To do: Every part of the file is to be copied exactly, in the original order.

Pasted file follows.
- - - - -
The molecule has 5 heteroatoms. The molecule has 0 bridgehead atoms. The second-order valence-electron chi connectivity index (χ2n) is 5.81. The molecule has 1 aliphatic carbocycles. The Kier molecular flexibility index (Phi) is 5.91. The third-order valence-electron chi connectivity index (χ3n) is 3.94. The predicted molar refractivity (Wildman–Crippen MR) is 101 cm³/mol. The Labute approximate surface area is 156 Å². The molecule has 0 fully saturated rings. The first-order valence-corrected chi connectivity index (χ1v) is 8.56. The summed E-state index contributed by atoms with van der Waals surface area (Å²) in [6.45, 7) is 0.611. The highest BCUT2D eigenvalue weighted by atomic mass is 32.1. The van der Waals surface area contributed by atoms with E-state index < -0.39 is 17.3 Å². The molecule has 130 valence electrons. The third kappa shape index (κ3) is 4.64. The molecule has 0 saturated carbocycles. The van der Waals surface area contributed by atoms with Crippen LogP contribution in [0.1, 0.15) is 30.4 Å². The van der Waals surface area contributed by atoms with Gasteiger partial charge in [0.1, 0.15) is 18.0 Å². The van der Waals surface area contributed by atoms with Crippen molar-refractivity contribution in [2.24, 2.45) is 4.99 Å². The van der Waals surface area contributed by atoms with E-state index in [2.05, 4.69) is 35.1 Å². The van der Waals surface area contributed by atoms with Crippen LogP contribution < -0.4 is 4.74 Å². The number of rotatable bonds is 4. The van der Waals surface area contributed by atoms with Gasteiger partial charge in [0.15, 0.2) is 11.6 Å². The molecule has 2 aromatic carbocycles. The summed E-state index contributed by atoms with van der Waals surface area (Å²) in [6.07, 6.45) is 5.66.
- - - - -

The molecule has 5 heteroatoms. The molecule has 0 bridgehead atoms. The second-order valence-electron chi connectivity index (χ2n) is 5.81. The molecule has 1 aliphatic carbocycles. The Kier molecular flexibility index (Phi) is 5.91. The third-order valence-electron chi connectivity index (χ3n) is 3.94. The predicted molar refractivity (Wildman–Crippen MR) is 101 cm³/mol. The Labute approximate surface area is 156 Å². The molecule has 0 fully saturated rings. The first-order valence-corrected chi connectivity index (χ1v) is 8.56. The summed E-state index contributed by atoms with van der Waals surface area (Å²) in [6.45, 7) is 0.611. The highest BCUT2D eigenvalue weighted by atomic mass is 32.1. The van der Waals surface area contributed by atoms with E-state index < -0.39 is 17.3 Å². The molecule has 130 valence electrons. The third kappa shape index (κ3) is 4.64. The molecule has 0 saturated carbocycles. The van der Waals surface area contributed by atoms with Crippen LogP contribution in [0.1, 0.15) is 30.4 Å². The van der Waals surface area contributed by atoms with Gasteiger partial charge in [0.1, 0.15) is 18.0 Å². The van der Waals surface area contributed by atoms with Crippen molar-refractivity contribution in [2.24, 2.45) is 4.99 Å². The van der Waals surface area contributed by atoms with E-state index in [2.05, 4.69) is 35.1 Å². The van der Waals surface area contributed by atoms with Crippen LogP contribution < -0.4 is 4.74 Å². The number of rotatable bonds is 4. The van der Waals surface area contributed by atoms with Gasteiger partial charge in [0.15, 0.2) is 11.6 Å². The molecule has 2 aromatic carbocycles. The summed E-state index contributed by atoms with van der Waals surface area (Å²) in [6.07, 6.45) is 5.66.